We are also enthusiastic about the Rudin family’s plans, by FXFOWLE architects, for housing on the old hospital site. It is a plan for entirely-market rate housing, eschewing “affordable housing” components that developers too often cram into their projects in an effort to chase taxpayer subsidies. The plan would return the site to the property tax rolls, with no abatement. The Rudin family has long been involved in the civic life of New York, and its partnership with St. Vincent’s, which serves a significant number of poor patients, on this site is an example of the way that capitalists can be good partners with charities.

So why are the Rudin family and the hospital’s leadership girding for a potentially grueling two-year approval process? The hospital is in the Greenwich Village historic district, which, if historic preservation fanatics had their way, would mean it would be preserved unchanged forever as if embedded in amber, with patients still being treated by being bled with leeches. We exaggerate only slightly. There is a danger that the Landmarks Commission will, in its fetish for facades, strangle a vital Manhattan health care institution — the only major trauma center South of 96th Street that isn’t run by the City’s Health and Hospitals Corporation — that is on the verge of a comeback.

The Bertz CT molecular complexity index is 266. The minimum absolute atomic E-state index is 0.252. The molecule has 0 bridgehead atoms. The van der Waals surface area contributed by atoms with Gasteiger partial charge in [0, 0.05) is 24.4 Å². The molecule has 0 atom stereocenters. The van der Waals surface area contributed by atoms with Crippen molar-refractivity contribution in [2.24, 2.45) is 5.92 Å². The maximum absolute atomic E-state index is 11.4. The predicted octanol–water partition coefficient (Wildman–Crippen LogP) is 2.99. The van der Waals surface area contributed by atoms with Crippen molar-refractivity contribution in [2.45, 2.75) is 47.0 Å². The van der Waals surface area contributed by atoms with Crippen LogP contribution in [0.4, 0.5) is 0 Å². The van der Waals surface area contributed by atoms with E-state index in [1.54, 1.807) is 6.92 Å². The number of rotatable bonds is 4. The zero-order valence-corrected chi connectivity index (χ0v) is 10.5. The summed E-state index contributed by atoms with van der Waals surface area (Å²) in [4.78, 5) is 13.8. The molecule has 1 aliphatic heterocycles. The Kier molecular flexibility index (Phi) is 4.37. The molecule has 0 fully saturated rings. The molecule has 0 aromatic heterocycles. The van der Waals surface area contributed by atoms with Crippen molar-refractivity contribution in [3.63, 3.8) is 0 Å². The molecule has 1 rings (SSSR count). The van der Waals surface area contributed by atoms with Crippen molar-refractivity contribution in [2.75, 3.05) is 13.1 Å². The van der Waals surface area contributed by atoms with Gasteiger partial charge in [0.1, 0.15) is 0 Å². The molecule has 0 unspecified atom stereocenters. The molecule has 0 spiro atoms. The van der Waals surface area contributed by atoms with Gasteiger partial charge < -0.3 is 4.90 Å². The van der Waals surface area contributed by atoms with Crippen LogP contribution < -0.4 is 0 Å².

It would be a tragedy to keep St. Vincent’s from unlocking the market value of its property and from moving into a more modern building that better suits its needs and that of its patients. If the landmarks commissioners feel the need to assert themselves, they can always extract an agreement that the more charming exterior details of the existing hospital — we think of the reliefs of the nurses that face West 12th Street and the elaborate, though unused, West 12th street entrance pictured alongside — be incorporated somehow into the new hospital or the new housing. It would be a fine idea for the hospital or the Rudins to initiate on their own.

If there’s a juncture at which this project deserves to meet government skepticism, it isn’t at the city level, but at the state level, where through the Dormitory Authority of the State of New York, the taxpayers of New York will be asked to stand behind tax-exempt financing for the new $750 million hospital to the tune of more than $400 million. Mr. Amoroso makes the case that if the bonds are approved, St. Vincent’s debt-to-operating income ratios will be lower than that of other New York institutions. The real answer to the financing issue, though, is in opening New York to for-profit medicine that would allow the health-care industry to tap the capital in the private debt and equity markets. That broad restructuring can’t happen soon enough.

Until then, it’s hard to see the logic of depriving St. Vincent’s and its patients — 55% of whom are covered by either Medicaid or Medicare — of the same state bond financing that is enjoyed by other New York hospitals. The result will be a Greenwich Village enriched by the dynamism that makes New York great, a combination of a faith-based institution and family-business capitalism joining to build new housing and better health care for New York. The alternative is the city-as-dust-covered-museum, hostile to change and new investment, a city that uses landmark historic districts to stifle innovation rather than embracing it as a force that can make the city better.